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What's the definition of a 'backdoor' here? As someone who implemented a version of ARM and MIPS in VHDL, I'm having a hard-time picturing a 'backdoor' in a CPU.

In fact, I'm tempted to classify this article as 'complete non-sense', only believable by someone who has no idea what a CPU is. Given some of the comments about the Linux 'kernal' (sic), I'm not surprised this article made it to the front page of HN.

CPU backdoors that work by exploiting known software are entirely imaginable. Think of a situation where the bad guys target the network stack. They make a CPU that always executes instructions in exactly the correct way, except that if certain registers are filled with precisely specific data, the CPU turns of protection and suddenly jumps into whatever is pointed by one of the registers. Then target a network packet handling routine with that -- so if a specific malformed packet is received, the cpu jumps into the data payload. If your magic data is long enough (4 32-bit registers would be enough), no-one will ever trigger it by accident.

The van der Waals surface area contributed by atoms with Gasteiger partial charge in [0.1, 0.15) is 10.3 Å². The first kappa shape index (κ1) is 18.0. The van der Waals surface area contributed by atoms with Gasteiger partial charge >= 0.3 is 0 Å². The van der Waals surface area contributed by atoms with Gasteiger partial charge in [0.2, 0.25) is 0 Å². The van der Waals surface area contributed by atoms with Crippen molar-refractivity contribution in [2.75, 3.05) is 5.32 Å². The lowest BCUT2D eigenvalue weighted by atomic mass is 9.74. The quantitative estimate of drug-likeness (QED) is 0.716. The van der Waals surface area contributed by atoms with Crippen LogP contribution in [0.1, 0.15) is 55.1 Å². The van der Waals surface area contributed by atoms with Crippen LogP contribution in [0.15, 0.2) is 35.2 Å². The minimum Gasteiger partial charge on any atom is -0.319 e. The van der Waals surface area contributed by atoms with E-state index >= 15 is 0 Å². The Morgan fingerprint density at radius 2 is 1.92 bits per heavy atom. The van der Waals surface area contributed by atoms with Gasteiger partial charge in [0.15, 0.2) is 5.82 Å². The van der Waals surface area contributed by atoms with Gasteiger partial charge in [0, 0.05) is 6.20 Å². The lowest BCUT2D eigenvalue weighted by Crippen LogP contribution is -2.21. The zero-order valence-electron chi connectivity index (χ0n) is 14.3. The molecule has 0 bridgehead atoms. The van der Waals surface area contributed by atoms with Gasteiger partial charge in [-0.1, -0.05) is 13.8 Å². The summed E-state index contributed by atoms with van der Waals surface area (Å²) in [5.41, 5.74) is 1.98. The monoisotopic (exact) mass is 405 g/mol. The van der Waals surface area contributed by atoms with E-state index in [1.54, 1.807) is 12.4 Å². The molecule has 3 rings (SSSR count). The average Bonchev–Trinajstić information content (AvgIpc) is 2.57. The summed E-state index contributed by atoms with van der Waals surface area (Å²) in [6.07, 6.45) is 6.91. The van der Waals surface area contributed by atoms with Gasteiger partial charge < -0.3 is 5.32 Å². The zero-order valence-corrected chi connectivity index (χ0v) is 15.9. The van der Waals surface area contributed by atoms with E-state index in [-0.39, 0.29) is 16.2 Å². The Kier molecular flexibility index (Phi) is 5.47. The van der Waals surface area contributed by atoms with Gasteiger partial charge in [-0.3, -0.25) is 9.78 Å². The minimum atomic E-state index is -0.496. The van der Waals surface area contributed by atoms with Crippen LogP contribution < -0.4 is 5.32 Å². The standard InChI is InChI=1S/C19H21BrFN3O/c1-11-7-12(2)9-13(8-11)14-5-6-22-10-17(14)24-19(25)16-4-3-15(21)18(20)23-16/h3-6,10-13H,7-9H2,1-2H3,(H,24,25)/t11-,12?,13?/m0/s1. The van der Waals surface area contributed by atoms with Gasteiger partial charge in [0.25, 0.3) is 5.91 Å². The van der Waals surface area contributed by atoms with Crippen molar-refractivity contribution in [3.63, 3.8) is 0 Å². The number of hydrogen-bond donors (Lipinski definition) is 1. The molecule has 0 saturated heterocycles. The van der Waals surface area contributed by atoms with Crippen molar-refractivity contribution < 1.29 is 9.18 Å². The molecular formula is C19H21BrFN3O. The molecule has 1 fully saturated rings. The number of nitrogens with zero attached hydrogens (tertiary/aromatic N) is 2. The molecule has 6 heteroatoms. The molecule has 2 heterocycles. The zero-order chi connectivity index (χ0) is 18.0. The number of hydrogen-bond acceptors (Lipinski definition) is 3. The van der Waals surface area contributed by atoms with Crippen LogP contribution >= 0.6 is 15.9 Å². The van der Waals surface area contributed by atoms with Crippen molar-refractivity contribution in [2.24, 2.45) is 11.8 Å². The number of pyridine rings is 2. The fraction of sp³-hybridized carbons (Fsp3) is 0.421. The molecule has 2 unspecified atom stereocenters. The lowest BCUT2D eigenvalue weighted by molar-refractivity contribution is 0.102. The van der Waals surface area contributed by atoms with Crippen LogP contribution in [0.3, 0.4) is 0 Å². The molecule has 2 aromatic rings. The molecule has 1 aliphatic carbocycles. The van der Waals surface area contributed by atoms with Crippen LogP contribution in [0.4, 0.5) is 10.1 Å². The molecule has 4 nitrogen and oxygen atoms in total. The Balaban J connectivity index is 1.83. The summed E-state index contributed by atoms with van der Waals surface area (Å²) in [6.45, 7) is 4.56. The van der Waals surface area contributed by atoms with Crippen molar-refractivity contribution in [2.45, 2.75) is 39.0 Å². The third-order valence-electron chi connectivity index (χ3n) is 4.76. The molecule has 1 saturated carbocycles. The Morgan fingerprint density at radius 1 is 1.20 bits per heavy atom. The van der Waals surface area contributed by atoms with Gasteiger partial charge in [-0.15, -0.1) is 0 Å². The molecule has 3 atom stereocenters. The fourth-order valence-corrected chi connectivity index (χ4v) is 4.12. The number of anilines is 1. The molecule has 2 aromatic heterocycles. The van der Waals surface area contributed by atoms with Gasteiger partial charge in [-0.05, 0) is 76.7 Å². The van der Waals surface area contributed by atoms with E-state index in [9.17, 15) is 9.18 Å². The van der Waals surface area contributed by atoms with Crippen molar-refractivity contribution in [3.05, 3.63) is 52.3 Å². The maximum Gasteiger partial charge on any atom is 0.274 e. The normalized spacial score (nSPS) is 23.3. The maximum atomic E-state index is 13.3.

Doing this would be trivial with the microcode in modern x86 cpus, and while it would break (no longer trigger) if the netcode is updated (or even recompiled), that's rather rare, and cpu ucode can be updated too.

Never have done hardware design but is it not possible to say after specific instruction sequence to make the CPU:

1. Not honor NX bit 2. Mess with RNG 3. Give constant ASLR on reboot

These alone can go a long way to compromising a system.

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